A British lawyer and engineer has warned manufacturers of nicotine-free e-liquid they still need to comply with legislation concerning the quality of liquids.
So-called short-fill e-liquids have become popular since the EU Tobacco Products Directive (TPD) was implemented in May 2016.
Bottles of nicotine-free liquid with a small gap at the top for a “shot” of liquid nicotine to be mixed in, they were introduced as a way around TPD legislation, under which e-liquid containing nicotine cannot be sold in bottles larger than 10 ml.
However, the zero-nicotine liquid is still subject to the 2005 General Product Safety Regulations (GPSR), meaning short-fill bottles – sometimes referred to as shake and vape products – should still be manufactured to the highest standards.
A report by British solicitor Dai Davies, commissioned by TPD testing firm Adact, said both manufacturers and distributors needed to be aware of this.
In his report he says: “The ‘reasonable expectations of consumers’ would indicate that the standards for the usual e-cigarette liquids should be applied even for short-fills.
“Since the state-of-the-art technology easily allows the application of standards for the usual e-cigarette liquids to be applied for short-fills, that further indicates that they should be applied.”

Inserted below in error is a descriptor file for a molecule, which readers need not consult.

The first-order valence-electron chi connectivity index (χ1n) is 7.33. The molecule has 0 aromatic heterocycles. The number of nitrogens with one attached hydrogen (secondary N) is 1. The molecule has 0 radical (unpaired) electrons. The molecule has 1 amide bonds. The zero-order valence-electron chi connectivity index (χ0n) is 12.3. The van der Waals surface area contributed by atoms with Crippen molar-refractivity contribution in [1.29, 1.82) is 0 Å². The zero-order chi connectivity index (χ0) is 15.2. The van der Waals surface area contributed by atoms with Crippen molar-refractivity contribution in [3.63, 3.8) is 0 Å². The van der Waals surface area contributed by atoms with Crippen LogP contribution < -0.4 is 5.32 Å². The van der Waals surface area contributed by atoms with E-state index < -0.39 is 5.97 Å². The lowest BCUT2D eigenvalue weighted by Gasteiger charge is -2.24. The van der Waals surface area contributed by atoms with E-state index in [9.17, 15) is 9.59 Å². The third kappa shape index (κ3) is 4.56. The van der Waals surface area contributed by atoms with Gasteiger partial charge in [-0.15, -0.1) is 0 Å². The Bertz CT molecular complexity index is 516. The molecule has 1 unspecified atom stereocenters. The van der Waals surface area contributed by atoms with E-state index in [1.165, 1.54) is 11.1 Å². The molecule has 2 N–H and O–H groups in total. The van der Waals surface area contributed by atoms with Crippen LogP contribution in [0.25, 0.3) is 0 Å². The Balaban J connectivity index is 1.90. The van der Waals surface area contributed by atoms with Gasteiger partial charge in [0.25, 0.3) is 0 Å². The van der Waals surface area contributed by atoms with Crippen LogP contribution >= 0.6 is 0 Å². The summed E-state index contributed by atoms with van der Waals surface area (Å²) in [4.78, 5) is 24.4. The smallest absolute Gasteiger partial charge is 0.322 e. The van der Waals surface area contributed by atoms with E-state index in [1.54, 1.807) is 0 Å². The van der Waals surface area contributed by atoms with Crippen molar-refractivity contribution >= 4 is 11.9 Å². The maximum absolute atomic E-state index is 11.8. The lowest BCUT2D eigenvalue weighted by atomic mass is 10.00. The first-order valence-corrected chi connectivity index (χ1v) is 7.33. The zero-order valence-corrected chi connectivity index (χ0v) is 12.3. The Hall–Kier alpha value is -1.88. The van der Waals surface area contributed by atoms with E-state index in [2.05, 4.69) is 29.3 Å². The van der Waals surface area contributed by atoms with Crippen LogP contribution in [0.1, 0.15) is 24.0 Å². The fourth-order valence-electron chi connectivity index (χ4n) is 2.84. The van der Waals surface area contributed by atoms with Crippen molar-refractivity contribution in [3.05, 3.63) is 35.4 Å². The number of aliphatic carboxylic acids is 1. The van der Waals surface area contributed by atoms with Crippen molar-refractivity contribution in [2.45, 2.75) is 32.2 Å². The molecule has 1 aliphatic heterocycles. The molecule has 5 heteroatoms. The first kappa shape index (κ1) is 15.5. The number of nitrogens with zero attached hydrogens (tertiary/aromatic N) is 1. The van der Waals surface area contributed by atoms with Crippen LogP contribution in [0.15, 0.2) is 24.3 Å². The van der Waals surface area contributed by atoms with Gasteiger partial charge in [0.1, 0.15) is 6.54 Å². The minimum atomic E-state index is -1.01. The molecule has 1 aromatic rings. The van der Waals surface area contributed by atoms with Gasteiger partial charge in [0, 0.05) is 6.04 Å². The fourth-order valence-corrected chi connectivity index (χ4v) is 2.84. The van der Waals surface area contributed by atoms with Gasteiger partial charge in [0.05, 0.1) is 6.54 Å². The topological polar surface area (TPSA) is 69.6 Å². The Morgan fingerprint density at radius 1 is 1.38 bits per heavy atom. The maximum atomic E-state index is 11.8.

Davies, who is also a chartered engineer, adds: “The producer commits a criminal offence where it places an unsafe product on the market. However, the distributor must not sell, or advertise for sale, a product which he knows, or ought to have known, is not a safe product.
“A distributor would be well advised to seek assurances from the manufacturer on these issues.”
Anyone caught either making or supplying an unsafe e-liquid can be fined £20,000 and jailed for three months.
However, the popularity of short-fill has not made the TPD’s container size restrictions irrelevant.
Adact’s managing director, Robert Sidebottom, who read excerpts from ECigIntelligence’s coverage in Vapouround magazine, said: “TPD is still going strong, in our experience. Looking at some of our customers, we can see that TPD-compliant products are selling, and selling well.
“This backs up what is said in ECigIntelligence’s article in Vapouround.”
What This Means: Just because it does not have nicotine in it, that does not mean e-liquid is not subject to strict regulation. And just as manufacturers need to follow the rules, shops should be careful too.
While the initial legislation was seen by many as a sop by the EU to Big Tobacco, the TPD has changed things, in many ways for the better. Vapers should not have to worry about the possibility of potentially dangerous additives in their e-liquids.
And regular pre-mixed e-liquids continue to be popular – showing that shake and vape is not the be-all and end-all for the industry.
Short highlights of selected ECigIntelligence coverage are available to readers of Vapouround in the UK as part of a new media partnership.
– Peter Henn ECigIntelligence contributing writer
Photo: José Manuel Suárez
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